Big Astronomy is a multifaceted research and outreach project supported by several partners and funded by the National Science Foundation.. It includes the award-winning planetarium show Big Astronomy: People, Places, Discoveries which highlights the diverse people who enable discoveries at world-class observatories in Chile. Big Astronomy also hosts live educational events online and offers a variety of hands-on activities now adapted for remote learning.
Discover the show, engage in ongoing conversations with observatory staff, explore educational activities, and more.
Shari Lifson is the Corporate Communications Coordinator for the Association of Universities for Research in Astronomy (AURA). She is responsible for working with AURA’s three centers: Space Telescope Science Institute, NSF’s NOIRLab, and the National Solar Observatory to develop cross-center communication efforts and strategies. Prior to joining AURA, Lifson worked as a Communication Officer for the Center for Climate Systems Research at the Earth Institute/Columbia University. Shari Lifson holds a master’s degree from Columbia in Sustainability Management and a master’s in Visual Communication from the Pratt Institute. She is based at the AURA corporate office in Baltimore, Maryland.
Dr. Shannon Schmoll
Tiffany Stone Wolbrecht
Dr. Jesica Trucks
Ryan Wyatt wrote and directed the Big Astronomy planetarium show. He has served as Senior Director of Morrison Planetarium and Science Visualization at the California Academy of Sciences since April 2007. Prior to arriving in San Francisco, Wyatt worked for six years as Science Visualizer at the American Museum of Natural History in New York City; previously, he opened technologically-advanced planetariums in Phoenix, Arizona, and Albuquerque, New Mexico. Wyatt has written and directed the Academy’s seven award-winning fulldome shows on topics as diverse as asteroids, earthquakes, ecosystems, and coral reefs. Wyatt’s professional interests include making research data sets accessible to the general public and developing standards and best practices in the fulldome video community. He writes extensively on the design of immersive media and the role of modern planetariums in bringing cutting edge science to a variety of audiences, and his Visualizing Science blog provides an informal look at his ideas and opinions related to visual representations of science. He is also the cofounder of the professional organization Immersive Media Entertainment, Research, Science, and Art (IMERSA) and co-chaired the 2017 and 2019. Wyatt also indulges avid enthusiasms for cultural astronomy, the history of science, and intersections between art and science.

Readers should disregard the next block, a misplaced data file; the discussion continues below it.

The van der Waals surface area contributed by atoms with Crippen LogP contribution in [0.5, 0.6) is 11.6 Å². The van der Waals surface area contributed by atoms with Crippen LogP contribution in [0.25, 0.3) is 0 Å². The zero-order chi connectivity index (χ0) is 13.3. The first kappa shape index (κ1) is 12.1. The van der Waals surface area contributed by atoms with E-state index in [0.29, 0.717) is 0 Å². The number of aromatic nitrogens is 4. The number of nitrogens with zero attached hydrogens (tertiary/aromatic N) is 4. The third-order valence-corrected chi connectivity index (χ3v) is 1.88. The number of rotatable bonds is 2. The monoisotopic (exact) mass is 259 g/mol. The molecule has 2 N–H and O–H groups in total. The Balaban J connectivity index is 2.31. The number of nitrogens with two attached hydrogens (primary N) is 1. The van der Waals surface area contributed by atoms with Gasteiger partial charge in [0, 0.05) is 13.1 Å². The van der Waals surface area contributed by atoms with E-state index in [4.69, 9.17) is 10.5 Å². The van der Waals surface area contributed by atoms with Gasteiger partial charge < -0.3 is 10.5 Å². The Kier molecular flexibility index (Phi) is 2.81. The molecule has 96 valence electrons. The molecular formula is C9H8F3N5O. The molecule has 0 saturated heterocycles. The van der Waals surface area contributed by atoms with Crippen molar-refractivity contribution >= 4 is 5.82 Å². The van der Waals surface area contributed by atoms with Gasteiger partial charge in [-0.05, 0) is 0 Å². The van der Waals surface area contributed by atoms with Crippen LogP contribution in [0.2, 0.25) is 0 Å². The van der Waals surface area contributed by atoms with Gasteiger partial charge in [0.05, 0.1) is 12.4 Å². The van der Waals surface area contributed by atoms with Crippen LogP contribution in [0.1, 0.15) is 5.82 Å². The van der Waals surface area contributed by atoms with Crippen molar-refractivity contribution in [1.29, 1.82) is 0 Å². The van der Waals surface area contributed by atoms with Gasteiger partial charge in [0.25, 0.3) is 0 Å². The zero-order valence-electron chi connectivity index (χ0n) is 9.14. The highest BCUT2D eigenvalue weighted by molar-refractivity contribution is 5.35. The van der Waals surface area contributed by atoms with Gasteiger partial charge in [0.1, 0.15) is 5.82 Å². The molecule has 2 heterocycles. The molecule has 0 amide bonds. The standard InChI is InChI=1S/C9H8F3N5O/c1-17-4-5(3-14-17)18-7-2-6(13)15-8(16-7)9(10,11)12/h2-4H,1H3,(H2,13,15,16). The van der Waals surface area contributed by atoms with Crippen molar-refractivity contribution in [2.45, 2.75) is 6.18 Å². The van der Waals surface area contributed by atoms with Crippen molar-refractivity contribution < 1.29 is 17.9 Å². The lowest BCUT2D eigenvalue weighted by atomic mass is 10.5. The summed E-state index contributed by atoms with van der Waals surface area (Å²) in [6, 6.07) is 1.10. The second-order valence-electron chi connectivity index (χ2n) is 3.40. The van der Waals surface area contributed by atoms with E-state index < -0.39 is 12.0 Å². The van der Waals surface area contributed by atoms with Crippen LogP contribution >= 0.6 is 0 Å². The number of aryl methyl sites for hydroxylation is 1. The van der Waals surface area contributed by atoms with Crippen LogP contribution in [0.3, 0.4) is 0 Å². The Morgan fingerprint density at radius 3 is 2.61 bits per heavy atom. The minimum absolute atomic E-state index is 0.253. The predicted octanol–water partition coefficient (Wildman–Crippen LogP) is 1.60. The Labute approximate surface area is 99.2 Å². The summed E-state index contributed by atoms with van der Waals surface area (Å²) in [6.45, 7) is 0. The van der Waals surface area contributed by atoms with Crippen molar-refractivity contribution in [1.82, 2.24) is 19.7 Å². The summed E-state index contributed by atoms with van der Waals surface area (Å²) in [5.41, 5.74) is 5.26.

Martin Storksdieck is the director of Oregon State University’s STEM Research Center, and a professor in OSU’s College of Education. The Center consists of a team of dedicated professionals of various disciplinary backgrounds who conduct applied research on STEM education and science engagement at the intersection of research, policy and practice, with a strong focus on equity and social justice. The aim is to align understanding of how all people learn throughout the lifespan, in formal and informal settings with evidence-based strategies for STEM engagement and STEM education. Martin has more than 25 years of experience with educational research and evaluation in STEM-related fields and in environmental and sustainability education. Prior to joining OSU, Martin directed the Board on Science Education and the Roundtable on Climate Change Education at the U.S. National Academy of Sciences. Currently, he serves on the Science Advisory Boards for the National Oceanic and Atmospheric Administration (NOAA) and the Leibniz Institute for Science and Mathematics Education in Kiel (Germany). He is also the Chair of Trustees for TERC, a nonprofit R&D organization in Cambridge, MA and serve as a board member of the Tree Media Foundation in Los Angeles, CA. Previously, he served on the boards of the Citizen Science Association and the Visitor Studies Association. Martin is an elected fellow of the American Association for the Advancement of Science. He holds Master’s degrees in biology and public policy, and a Ph.D. in education.